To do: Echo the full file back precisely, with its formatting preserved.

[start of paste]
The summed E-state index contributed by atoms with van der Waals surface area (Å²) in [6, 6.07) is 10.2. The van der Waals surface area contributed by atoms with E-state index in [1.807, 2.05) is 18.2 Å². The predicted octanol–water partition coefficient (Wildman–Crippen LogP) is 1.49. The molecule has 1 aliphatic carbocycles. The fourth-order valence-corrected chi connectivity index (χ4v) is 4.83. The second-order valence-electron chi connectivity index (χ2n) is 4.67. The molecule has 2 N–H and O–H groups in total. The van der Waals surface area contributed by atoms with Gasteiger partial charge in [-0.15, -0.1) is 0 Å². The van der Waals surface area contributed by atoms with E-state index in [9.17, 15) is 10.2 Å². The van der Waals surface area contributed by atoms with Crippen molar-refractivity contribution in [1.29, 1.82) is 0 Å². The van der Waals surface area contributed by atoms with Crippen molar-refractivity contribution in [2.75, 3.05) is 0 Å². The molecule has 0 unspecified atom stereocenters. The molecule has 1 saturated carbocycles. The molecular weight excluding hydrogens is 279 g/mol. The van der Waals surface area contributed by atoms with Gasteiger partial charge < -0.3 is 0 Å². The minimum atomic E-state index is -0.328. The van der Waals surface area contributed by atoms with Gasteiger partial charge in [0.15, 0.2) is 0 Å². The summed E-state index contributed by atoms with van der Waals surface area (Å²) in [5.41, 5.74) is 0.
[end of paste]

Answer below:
The summed E-state index contributed by atoms with van der Waals surface area (Å²) in [6, 6.07) is 10.2. The van der Waals surface area contributed by atoms with E-state index in [1.807, 2.05) is 18.2 Å². The predicted octanol–water partition coefficient (Wildman–Crippen LogP) is 1.49. The molecule has 1 aliphatic carbocycles. The fourth-order valence-corrected chi connectivity index (χ4v) is 4.83. The second-order valence-electron chi connectivity index (χ2n) is 4.67. The molecule has 2 N–H and O–H groups in total. The van der Waals surface area contributed by atoms with Gasteiger partial charge in [-0.15, -0.1) is 0 Å². The van der Waals surface area contributed by atoms with E-state index in [9.17, 15) is 10.2 Å². The van der Waals surface area contributed by atoms with Crippen molar-refractivity contribution in [1.29, 1.82) is 0 Å². The van der Waals surface area contributed by atoms with Crippen molar-refractivity contribution in [2.75, 3.05) is 0 Å². The molecule has 0 unspecified atom stereocenters. The molecule has 1 saturated carbocycles. The molecular weight excluding hydrogens is 279 g/mol. The van der Waals surface area contributed by atoms with Gasteiger partial charge < -0.3 is 0 Å². The minimum atomic E-state index is -0.328. The van der Waals surface area contributed by atoms with Gasteiger partial charge in [0.15, 0.2) is 0 Å². The summed E-state index contributed by atoms with van der Waals surface area (Å²) in [5.41, 5.74) is 0.